• Great. It's fricken neoliberals like you who want nothing more than to see good ole American beverage manufacturing jobs disappear, outsourced to some cheap soulless outer-space assembly line mega-breweries.

      At least now I start understanding why everyone and their mom is so keen on sending people into orbit these days.

      No telling the sort of danger we'll face, with a bunch of hammered austronauts tear-assing around the space lanes. "Welcome aboard the USS Bob & Doug McKenzie"...
    • No no no. Surely it's:

      "Space... the final brewery..."

  • an experiment with brewer's yeast gets sent up on a Russian Progress rocket to the Space Station next year

    You have to wonder if a russian rocket in outer space is the safest place for a "brewer's yeast experiment".

    (apologies to russian readers for blatent stereotyping ;-)

  • by roshi (53475) on Monday December 01, 2003 @11:47AM (#7599635)
    Anyone care to enlighten me as to what "Modeled Microgravity" is exactly? How do you simulate u-G?

    Just wondering...
    • "How do you simulate u-G?"

      Drop something. Between the time taken to drop and hit something, you have microgravity.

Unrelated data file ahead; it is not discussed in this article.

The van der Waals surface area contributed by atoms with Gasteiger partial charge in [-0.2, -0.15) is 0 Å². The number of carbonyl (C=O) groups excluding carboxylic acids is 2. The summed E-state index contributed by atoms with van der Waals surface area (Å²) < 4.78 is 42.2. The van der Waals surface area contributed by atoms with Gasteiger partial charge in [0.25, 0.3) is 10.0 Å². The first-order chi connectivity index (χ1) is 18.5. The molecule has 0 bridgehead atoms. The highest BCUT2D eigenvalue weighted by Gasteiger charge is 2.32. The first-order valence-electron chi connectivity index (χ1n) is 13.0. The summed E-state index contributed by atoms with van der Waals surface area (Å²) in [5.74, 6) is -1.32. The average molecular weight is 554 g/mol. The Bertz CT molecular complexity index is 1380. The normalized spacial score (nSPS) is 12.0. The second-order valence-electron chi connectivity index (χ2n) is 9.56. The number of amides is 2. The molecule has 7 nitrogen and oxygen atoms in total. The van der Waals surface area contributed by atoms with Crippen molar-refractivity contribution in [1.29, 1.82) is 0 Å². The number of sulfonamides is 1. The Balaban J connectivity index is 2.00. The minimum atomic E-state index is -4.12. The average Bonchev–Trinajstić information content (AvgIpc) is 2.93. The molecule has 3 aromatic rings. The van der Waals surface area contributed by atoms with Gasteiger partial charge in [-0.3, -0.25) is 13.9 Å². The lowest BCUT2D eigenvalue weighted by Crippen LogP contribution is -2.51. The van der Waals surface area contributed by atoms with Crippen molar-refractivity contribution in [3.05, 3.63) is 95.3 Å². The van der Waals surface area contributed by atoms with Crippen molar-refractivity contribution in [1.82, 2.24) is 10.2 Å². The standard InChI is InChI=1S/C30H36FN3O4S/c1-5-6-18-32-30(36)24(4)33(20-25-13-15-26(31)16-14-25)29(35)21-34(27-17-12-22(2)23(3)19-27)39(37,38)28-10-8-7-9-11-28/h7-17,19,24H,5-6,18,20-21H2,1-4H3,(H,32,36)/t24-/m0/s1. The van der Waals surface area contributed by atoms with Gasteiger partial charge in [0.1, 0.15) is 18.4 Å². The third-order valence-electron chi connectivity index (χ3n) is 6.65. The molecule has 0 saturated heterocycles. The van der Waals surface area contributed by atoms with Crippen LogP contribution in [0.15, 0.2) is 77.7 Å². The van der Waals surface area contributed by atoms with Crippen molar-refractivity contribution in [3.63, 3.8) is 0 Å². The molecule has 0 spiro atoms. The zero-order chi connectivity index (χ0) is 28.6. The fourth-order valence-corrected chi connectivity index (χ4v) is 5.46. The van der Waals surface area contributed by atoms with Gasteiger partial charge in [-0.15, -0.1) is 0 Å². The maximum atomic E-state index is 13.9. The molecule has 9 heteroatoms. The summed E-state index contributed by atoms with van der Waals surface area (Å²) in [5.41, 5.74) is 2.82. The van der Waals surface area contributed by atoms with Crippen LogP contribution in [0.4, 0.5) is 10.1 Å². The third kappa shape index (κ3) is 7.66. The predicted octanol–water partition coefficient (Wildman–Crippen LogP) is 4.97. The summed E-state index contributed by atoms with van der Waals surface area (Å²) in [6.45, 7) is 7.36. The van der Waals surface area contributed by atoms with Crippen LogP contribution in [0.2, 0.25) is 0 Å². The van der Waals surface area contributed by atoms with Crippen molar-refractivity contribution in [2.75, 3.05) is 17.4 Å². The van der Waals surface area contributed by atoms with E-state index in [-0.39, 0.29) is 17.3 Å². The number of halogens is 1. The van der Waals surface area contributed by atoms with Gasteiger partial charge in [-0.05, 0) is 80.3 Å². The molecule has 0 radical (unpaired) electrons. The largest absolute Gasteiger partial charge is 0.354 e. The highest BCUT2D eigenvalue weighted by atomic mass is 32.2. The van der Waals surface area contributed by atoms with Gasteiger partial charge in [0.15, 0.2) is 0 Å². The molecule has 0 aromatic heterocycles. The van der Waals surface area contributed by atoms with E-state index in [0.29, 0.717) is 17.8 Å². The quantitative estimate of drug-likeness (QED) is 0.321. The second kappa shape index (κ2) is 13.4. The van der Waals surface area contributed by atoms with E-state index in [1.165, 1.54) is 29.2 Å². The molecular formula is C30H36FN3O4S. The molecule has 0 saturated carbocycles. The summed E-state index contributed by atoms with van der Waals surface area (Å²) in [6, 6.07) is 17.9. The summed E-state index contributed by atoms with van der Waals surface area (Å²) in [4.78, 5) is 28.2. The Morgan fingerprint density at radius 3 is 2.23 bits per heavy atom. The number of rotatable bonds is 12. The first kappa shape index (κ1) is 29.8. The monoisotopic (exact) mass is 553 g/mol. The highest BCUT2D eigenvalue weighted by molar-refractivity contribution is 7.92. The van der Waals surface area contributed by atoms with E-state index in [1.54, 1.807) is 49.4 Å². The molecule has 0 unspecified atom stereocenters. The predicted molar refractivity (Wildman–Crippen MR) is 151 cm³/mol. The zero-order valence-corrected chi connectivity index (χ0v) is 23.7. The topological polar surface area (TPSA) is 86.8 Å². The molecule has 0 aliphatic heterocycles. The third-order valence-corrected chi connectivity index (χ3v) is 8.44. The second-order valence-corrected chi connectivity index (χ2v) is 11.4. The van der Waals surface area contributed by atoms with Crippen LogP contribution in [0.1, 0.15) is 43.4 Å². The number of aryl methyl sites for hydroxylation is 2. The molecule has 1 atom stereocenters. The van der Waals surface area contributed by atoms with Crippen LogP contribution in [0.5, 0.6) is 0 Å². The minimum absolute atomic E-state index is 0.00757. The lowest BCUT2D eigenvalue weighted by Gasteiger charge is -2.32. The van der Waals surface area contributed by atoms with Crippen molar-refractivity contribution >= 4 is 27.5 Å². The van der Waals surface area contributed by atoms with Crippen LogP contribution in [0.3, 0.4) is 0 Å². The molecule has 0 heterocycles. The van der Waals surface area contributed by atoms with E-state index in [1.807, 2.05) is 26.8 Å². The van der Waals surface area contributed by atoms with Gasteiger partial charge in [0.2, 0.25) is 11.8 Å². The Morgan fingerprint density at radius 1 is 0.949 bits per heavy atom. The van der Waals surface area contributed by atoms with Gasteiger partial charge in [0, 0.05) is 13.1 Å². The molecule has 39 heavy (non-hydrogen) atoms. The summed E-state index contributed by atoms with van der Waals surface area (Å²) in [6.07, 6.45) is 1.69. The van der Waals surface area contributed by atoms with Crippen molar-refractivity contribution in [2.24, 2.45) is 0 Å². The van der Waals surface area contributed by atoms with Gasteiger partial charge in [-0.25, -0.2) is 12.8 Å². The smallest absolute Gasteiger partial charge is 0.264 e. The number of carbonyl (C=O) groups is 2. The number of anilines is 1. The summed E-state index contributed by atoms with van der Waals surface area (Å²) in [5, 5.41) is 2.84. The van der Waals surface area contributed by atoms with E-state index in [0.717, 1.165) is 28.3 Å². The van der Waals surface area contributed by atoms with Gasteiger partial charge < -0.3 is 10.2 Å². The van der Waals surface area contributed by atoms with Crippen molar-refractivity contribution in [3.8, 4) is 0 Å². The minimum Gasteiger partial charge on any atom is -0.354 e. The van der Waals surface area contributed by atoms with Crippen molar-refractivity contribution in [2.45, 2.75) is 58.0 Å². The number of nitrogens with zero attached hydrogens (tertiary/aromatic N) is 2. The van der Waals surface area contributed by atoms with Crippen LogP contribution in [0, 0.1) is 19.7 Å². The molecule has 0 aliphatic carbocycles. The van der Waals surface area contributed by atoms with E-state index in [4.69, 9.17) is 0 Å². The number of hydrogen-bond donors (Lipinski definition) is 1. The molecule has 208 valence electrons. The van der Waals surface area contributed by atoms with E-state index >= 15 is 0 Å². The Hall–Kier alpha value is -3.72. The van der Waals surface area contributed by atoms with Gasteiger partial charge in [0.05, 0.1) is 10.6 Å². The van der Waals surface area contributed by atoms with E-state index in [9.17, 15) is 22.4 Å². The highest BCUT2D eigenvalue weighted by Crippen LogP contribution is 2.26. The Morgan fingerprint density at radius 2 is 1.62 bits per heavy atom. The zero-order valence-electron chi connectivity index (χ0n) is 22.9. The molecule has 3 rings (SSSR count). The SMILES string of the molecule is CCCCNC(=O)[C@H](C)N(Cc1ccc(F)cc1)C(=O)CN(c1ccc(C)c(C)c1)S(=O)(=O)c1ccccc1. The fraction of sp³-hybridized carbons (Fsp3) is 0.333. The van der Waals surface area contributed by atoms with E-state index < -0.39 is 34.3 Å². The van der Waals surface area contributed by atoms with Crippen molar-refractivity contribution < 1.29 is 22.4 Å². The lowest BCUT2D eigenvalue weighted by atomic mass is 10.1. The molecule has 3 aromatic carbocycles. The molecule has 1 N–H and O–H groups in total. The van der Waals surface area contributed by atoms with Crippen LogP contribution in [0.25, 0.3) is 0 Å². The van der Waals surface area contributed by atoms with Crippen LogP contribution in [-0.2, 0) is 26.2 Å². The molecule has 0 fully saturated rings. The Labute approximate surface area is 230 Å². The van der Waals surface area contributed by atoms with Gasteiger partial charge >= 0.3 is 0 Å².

• OK, sure, Vomit Comet and all that, got it. But if you're going to assay the virulence of microorganisms, it stands to reason that you have to have them in micro-gravity for at least one round of cell division, and hopefully many more than that.
        Dropping the petri dish a few meters isn't going to give you that kind of time in a micro gravitational climate. Heck, even if you commision the aforementioned V.C. and send the micro-beasties on a 10-day sinusoidal roller-coaster ride, you're really assaying for vir
        • "But if you're going to assay the virulence of microorganisms, it stands to reason that you have to have them in micro-gravity for at least one round of cell division"

          You're not wrong, but one method is through electronic suspension of liquids...another is using shearing forces on rotating cylinders.

          I'd look for references, but I'm on my way home. ;)

          • by roshi (53475)